The compressors (one per input) are very handy for taming signals with too much dynamic range; again, I wouldn't call them "character" compressors, they work relatively unobtrusively unless you really clobber them. You have control over attack and release, threshold, ratio (up to infinity, making the compressor a hard limiter), a gate to kill low-level signals, and stereo linking of odd/even channel pairs.
Once signals are inside the interface, they can be routed to a set of four Direct Mixers, labeled A through D. Each Direct Mixer has an Input Mixer and Output Mixer with level, pan, stereo link, mute, and solo capability, and a Patchbay dropdown lets you assign the output of each Direct Mixer to any pair of the stereo outputs on the rear panel (the headphone jack always doubles up the Main Outs, which are 1 and 2).
Direct Mixer A also has send and return controls for a simple but smooth-sounding built-in reverb, good for confidence monitoring at low latency without your DAW. The reverb is programmable from the interface's front panel as well as via software (see below).
By now you should see where this is leading: you can set up all ten inputs to taste when feeding them to your DAW for recording, and have up to four separate mixes for monitoring outputs, all dialed to taste. This lets a full band have a complete monitor setup while recording together, all without messing with the signals being recorded in the DAW.
Nearly all of these functions can be controlled from the OCTA-CAPTURE's front panel, but there's also a very pretty and easy-to-learn Control Panel application included on the driver DVD, which gives a graphical overview of the Direct Mixers and all the Preamps, including compressor settings (see the screenshots). Since you're going to be using the OCTA-CAPTURE on a computer anyway, the vast majority of users will simply keep the Control Panel open and available, and do all their settings that way.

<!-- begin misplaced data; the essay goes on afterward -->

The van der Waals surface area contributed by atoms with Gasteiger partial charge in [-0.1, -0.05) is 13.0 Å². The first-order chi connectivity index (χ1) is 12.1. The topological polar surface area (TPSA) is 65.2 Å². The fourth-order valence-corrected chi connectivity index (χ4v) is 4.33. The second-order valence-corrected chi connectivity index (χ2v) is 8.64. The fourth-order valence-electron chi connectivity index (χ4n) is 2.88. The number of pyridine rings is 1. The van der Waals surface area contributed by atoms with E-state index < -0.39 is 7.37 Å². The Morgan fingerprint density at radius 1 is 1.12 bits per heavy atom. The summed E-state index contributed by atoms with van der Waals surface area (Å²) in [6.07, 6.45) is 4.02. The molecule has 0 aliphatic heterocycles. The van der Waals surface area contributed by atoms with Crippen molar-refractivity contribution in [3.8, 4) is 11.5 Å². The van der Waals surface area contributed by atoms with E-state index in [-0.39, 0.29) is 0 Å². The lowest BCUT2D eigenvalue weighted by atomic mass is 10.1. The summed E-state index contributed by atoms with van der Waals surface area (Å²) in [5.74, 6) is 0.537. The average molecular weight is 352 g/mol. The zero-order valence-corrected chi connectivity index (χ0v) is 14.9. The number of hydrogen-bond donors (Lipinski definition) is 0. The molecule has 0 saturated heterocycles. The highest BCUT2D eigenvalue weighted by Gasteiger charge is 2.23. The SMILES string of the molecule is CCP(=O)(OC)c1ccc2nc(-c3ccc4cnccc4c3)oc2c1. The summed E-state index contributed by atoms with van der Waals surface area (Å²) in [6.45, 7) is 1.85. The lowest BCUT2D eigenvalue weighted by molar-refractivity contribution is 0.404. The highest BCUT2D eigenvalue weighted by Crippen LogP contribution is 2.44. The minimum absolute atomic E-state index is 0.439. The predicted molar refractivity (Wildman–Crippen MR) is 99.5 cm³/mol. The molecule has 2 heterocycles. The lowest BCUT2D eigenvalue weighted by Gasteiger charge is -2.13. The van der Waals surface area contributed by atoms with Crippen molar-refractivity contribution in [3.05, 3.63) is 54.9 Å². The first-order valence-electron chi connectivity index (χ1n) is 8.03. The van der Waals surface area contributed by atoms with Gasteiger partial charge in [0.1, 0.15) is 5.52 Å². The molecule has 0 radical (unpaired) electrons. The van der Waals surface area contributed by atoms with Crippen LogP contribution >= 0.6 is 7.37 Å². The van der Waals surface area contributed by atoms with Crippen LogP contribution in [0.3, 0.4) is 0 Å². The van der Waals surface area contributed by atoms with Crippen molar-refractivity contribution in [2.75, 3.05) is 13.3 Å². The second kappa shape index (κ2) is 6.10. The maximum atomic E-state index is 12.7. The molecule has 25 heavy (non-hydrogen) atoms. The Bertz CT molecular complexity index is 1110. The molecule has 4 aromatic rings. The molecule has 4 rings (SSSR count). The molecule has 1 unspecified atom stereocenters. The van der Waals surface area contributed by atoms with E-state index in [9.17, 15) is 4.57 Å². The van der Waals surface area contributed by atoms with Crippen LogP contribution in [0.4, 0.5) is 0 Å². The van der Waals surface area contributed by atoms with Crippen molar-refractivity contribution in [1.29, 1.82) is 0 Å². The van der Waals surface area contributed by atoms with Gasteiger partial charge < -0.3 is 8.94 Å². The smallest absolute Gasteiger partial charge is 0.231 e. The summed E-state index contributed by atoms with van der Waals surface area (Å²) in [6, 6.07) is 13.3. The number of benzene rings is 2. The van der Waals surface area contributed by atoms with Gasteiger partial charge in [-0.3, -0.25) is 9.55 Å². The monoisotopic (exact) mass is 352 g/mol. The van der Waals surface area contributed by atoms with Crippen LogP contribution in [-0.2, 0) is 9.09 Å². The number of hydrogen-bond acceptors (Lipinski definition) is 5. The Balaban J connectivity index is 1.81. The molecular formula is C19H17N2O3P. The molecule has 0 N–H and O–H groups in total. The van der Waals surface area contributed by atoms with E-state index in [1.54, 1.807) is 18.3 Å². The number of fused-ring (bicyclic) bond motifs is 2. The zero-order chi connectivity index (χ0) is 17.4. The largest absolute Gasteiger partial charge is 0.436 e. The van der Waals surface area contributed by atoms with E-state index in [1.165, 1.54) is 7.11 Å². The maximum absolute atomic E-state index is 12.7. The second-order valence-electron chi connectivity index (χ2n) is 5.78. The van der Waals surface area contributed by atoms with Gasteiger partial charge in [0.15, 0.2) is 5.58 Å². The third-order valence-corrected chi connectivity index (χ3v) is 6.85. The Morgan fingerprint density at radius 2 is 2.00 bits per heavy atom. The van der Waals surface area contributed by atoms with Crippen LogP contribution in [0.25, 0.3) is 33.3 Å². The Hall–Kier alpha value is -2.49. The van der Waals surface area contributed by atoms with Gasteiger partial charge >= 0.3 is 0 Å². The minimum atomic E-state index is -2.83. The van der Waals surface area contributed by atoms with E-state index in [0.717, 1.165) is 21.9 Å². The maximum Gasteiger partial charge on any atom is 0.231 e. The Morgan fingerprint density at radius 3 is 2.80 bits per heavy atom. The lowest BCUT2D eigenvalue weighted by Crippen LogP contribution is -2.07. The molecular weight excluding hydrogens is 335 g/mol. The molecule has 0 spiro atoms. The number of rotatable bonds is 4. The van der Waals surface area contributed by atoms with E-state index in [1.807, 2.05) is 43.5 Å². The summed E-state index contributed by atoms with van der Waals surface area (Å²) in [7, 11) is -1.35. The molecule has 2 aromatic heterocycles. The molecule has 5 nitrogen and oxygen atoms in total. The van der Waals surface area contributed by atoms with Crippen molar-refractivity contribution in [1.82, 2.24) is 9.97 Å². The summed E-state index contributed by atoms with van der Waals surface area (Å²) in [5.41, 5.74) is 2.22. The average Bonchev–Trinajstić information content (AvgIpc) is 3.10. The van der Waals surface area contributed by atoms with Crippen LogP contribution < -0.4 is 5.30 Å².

The OCTA-CAPTURE also comes with Cakewalk SONAR LE for Windows (Mac users are directed to GarageBand), as well as three high-quality sampled instruments that run on Windows and Mac OS X.
Notes from the studio
I replaced my standard computer interface in my test studio with the OCTA-CAPTURE for several weeks, and found it a seamless and pleasant replacement with no headaches or hassles. It quickly became obvious that this is not a solo tweaker's interface unless he or she likes to have a whole lot of instruments set up at once; it's really been fine-tuned for the needs of a recording band, letting them set up to record together while providing flexible monitoring options. A guitarist, bassist, vocalist, drummer (with a simply-miked kit) and keyboardist (perhaps taking advantage of the S/PDIF input) can quickly go from a rehearsal or stage performance setup to a finished DAW recording with just a few patch cables. The learning curve is short and the results are great-sounding.
The OCTA-CAPTURE runs at resolutions up to 24 bits and sample rates up to 192 kHz. Note that all the features described above are available only up to 24/96; if you go to 192, the interface allows only four inputs, four outputs, and one Direct Mixer with no reverb. You can network two OCTA-CAPTUREs to create a 20 x 20 setup, and the software is designed to let you switch between two units; I didn't get to test this capability.
In a recording setup like the ones the OCTA-CAPTURE is designed for, you're not looking for surprises, because usually they're bad ones. If musicians, especially beginning musicians, are skittish about the recording process, they won't play their best; being able to quickly set up a good-sounding monitor layout, capture everyone at once, and take care of problems like uneven playing levels before you ever get to your computer, makes the process of capturing a band performance much less scary and much more fun, and the music improves as a result.
The OCTA-CAPTURE does its job with grace, and I can recommend it heartily for bands looking for a portable way to get their music onto a computer, whether in the rehearsal room, home studio, or club.
More from: Roland, www.rolandus.com.